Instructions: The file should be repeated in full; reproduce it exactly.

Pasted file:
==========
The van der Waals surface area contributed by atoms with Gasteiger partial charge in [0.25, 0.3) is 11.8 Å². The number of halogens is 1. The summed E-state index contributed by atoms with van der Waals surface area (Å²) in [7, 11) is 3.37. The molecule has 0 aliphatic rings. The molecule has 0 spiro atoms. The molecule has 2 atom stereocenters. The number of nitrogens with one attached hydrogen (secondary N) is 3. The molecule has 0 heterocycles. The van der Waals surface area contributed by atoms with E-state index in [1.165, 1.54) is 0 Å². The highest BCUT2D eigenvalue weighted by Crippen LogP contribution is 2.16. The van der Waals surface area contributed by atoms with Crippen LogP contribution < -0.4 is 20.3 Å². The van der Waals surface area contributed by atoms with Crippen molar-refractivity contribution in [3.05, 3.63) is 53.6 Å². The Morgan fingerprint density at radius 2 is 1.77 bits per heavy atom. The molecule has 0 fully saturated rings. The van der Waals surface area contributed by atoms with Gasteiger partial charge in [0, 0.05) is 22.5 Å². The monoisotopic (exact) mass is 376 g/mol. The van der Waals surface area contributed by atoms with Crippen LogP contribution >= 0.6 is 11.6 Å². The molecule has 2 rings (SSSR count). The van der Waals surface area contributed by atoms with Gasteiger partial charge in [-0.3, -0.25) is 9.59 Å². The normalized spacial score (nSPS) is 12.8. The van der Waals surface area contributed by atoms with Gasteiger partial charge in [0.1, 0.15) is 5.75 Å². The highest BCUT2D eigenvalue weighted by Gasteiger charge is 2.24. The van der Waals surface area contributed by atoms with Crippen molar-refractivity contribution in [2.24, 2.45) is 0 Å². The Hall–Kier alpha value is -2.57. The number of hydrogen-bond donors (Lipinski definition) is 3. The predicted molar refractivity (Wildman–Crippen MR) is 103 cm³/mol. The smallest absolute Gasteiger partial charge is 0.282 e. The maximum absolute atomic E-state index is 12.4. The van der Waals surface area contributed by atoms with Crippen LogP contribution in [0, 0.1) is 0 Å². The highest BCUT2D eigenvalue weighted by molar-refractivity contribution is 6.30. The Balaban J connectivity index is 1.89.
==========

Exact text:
The van der Waals surface area contributed by atoms with Gasteiger partial charge in [0.25, 0.3) is 11.8 Å². The number of halogens is 1. The summed E-state index contributed by atoms with van der Waals surface area (Å²) in [7, 11) is 3.37. The molecule has 0 aliphatic rings. The molecule has 0 spiro atoms. The molecule has 2 atom stereocenters. The number of nitrogens with one attached hydrogen (secondary N) is 3. The molecule has 0 heterocycles. The van der Waals surface area contributed by atoms with E-state index in [1.165, 1.54) is 0 Å². The highest BCUT2D eigenvalue weighted by Crippen LogP contribution is 2.16. The van der Waals surface area contributed by atoms with Crippen LogP contribution < -0.4 is 20.3 Å². The van der Waals surface area contributed by atoms with Crippen molar-refractivity contribution in [3.05, 3.63) is 53.6 Å². The Morgan fingerprint density at radius 2 is 1.77 bits per heavy atom. The molecule has 0 fully saturated rings. The van der Waals surface area contributed by atoms with Gasteiger partial charge in [0, 0.05) is 22.5 Å². The monoisotopic (exact) mass is 376 g/mol. The van der Waals surface area contributed by atoms with Crippen LogP contribution >= 0.6 is 11.6 Å². The molecule has 2 rings (SSSR count). The van der Waals surface area contributed by atoms with Gasteiger partial charge in [-0.3, -0.25) is 9.59 Å². The normalized spacial score (nSPS) is 12.8. The van der Waals surface area contributed by atoms with Gasteiger partial charge in [0.1, 0.15) is 5.75 Å². The highest BCUT2D eigenvalue weighted by Gasteiger charge is 2.24. The van der Waals surface area contributed by atoms with Crippen molar-refractivity contribution in [2.24, 2.45) is 0 Å². The Hall–Kier alpha value is -2.57. The number of hydrogen-bond donors (Lipinski definition) is 3. The predicted molar refractivity (Wildman–Crippen MR) is 103 cm³/mol. The smallest absolute Gasteiger partial charge is 0.282 e. The maximum absolute atomic E-state index is 12.4. The van der Waals surface area contributed by atoms with Crippen LogP contribution in [0, 0.1) is 0 Å². The highest BCUT2D eigenvalue weighted by molar-refractivity contribution is 6.30. The Balaban J connectivity index is 1.89.